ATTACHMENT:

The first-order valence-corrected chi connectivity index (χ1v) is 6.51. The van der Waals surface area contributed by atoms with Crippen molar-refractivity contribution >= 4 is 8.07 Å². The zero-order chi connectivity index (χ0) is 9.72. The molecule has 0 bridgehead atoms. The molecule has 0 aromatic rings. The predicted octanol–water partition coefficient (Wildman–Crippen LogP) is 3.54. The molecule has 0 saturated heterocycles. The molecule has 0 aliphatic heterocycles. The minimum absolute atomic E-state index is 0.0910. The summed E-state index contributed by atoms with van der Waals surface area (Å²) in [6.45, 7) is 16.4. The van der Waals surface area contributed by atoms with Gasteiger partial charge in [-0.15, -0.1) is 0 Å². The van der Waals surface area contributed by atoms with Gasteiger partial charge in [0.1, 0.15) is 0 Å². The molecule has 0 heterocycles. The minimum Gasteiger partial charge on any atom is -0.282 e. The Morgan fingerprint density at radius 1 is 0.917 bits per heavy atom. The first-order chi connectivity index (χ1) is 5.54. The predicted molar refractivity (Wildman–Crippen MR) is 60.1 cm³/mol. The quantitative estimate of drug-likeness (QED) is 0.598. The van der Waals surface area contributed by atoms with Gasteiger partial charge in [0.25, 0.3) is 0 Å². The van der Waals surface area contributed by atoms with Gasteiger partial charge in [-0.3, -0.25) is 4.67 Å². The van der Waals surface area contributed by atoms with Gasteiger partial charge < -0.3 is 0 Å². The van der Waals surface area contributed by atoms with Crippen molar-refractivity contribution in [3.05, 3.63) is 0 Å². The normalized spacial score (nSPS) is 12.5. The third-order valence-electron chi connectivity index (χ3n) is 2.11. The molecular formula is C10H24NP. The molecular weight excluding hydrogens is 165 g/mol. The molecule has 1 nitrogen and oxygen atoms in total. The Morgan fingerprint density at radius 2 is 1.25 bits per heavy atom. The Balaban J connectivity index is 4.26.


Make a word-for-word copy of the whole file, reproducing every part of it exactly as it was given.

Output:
The first-order valence-corrected chi connectivity index (χ1v) is 6.51. The van der Waals surface area contributed by atoms with Crippen molar-refractivity contribution >= 4 is 8.07 Å². The zero-order chi connectivity index (χ0) is 9.72. The molecule has 0 bridgehead atoms. The molecule has 0 aromatic rings. The predicted octanol–water partition coefficient (Wildman–Crippen LogP) is 3.54. The molecule has 0 saturated heterocycles. The molecule has 0 aliphatic heterocycles. The minimum absolute atomic E-state index is 0.0910. The summed E-state index contributed by atoms with van der Waals surface area (Å²) in [6.45, 7) is 16.4. The van der Waals surface area contributed by atoms with Gasteiger partial charge in [-0.15, -0.1) is 0 Å². The van der Waals surface area contributed by atoms with Gasteiger partial charge in [0.1, 0.15) is 0 Å². The molecule has 0 heterocycles. The minimum Gasteiger partial charge on any atom is -0.282 e. The Morgan fingerprint density at radius 1 is 0.917 bits per heavy atom. The first-order chi connectivity index (χ1) is 5.54. The predicted molar refractivity (Wildman–Crippen MR) is 60.1 cm³/mol. The quantitative estimate of drug-likeness (QED) is 0.598. The van der Waals surface area contributed by atoms with Gasteiger partial charge in [0.25, 0.3) is 0 Å². The van der Waals surface area contributed by atoms with Gasteiger partial charge in [-0.3, -0.25) is 4.67 Å². The van der Waals surface area contributed by atoms with Gasteiger partial charge < -0.3 is 0 Å². The van der Waals surface area contributed by atoms with Crippen molar-refractivity contribution in [3.05, 3.63) is 0 Å². The normalized spacial score (nSPS) is 12.5. The third-order valence-electron chi connectivity index (χ3n) is 2.11. The molecular formula is C10H24NP. The molecular weight excluding hydrogens is 165 g/mol. The molecule has 1 nitrogen and oxygen atoms in total. The Morgan fingerprint density at radius 2 is 1.25 bits per heavy atom. The Balaban J connectivity index is 4.26.